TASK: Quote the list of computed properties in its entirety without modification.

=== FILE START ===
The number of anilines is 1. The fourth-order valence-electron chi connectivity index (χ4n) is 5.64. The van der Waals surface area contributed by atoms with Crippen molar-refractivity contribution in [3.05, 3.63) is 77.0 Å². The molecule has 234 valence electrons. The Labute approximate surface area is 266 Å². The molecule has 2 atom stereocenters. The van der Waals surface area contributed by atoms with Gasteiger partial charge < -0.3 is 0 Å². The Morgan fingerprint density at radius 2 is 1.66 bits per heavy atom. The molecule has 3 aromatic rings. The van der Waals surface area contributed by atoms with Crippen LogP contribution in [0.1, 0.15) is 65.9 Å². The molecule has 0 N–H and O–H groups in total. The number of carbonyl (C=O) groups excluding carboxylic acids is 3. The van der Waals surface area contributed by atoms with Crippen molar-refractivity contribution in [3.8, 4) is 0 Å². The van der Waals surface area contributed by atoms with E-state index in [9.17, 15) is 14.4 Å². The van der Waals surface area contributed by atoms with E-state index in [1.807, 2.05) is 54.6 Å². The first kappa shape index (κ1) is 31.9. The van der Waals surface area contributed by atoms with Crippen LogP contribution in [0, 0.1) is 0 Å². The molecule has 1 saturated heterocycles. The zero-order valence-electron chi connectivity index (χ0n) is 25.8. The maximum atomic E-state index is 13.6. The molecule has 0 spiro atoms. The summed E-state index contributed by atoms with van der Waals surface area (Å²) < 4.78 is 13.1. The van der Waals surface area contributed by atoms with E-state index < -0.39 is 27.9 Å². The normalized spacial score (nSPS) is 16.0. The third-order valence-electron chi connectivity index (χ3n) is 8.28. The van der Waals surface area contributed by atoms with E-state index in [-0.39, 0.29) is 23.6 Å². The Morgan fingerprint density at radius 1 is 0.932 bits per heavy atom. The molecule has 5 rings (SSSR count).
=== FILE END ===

The number of anilines is 1. The fourth-order valence-electron chi connectivity index (χ4n) is 5.64. The van der Waals surface area contributed by atoms with Crippen molar-refractivity contribution in [3.05, 3.63) is 77.0 Å². The molecule has 234 valence electrons. The Labute approximate surface area is 266 Å². The molecule has 2 atom stereocenters. The van der Waals surface area contributed by atoms with Gasteiger partial charge < -0.3 is 0 Å². The Morgan fingerprint density at radius 2 is 1.66 bits per heavy atom. The molecule has 3 aromatic rings. The van der Waals surface area contributed by atoms with Crippen LogP contribution in [0.1, 0.15) is 65.9 Å². The molecule has 0 N–H and O–H groups in total. The number of carbonyl (C=O) groups excluding carboxylic acids is 3. The van der Waals surface area contributed by atoms with Crippen molar-refractivity contribution in [3.8, 4) is 0 Å². The van der Waals surface area contributed by atoms with E-state index in [9.17, 15) is 14.4 Å². The van der Waals surface area contributed by atoms with E-state index in [1.807, 2.05) is 54.6 Å². The first kappa shape index (κ1) is 31.9. The van der Waals surface area contributed by atoms with Crippen LogP contribution in [0, 0.1) is 0 Å². The molecule has 1 saturated heterocycles. The zero-order valence-electron chi connectivity index (χ0n) is 25.8. The maximum atomic E-state index is 13.6. The molecule has 0 spiro atoms. The summed E-state index contributed by atoms with van der Waals surface area (Å²) < 4.78 is 13.1. The van der Waals surface area contributed by atoms with E-state index < -0.39 is 27.9 Å². The normalized spacial score (nSPS) is 16.0. The third-order valence-electron chi connectivity index (χ3n) is 8.28. The van der Waals surface area contributed by atoms with E-state index in [-0.39, 0.29) is 23.6 Å². The Morgan fingerprint density at radius 1 is 0.932 bits per heavy atom. The molecule has 5 rings (SSSR count).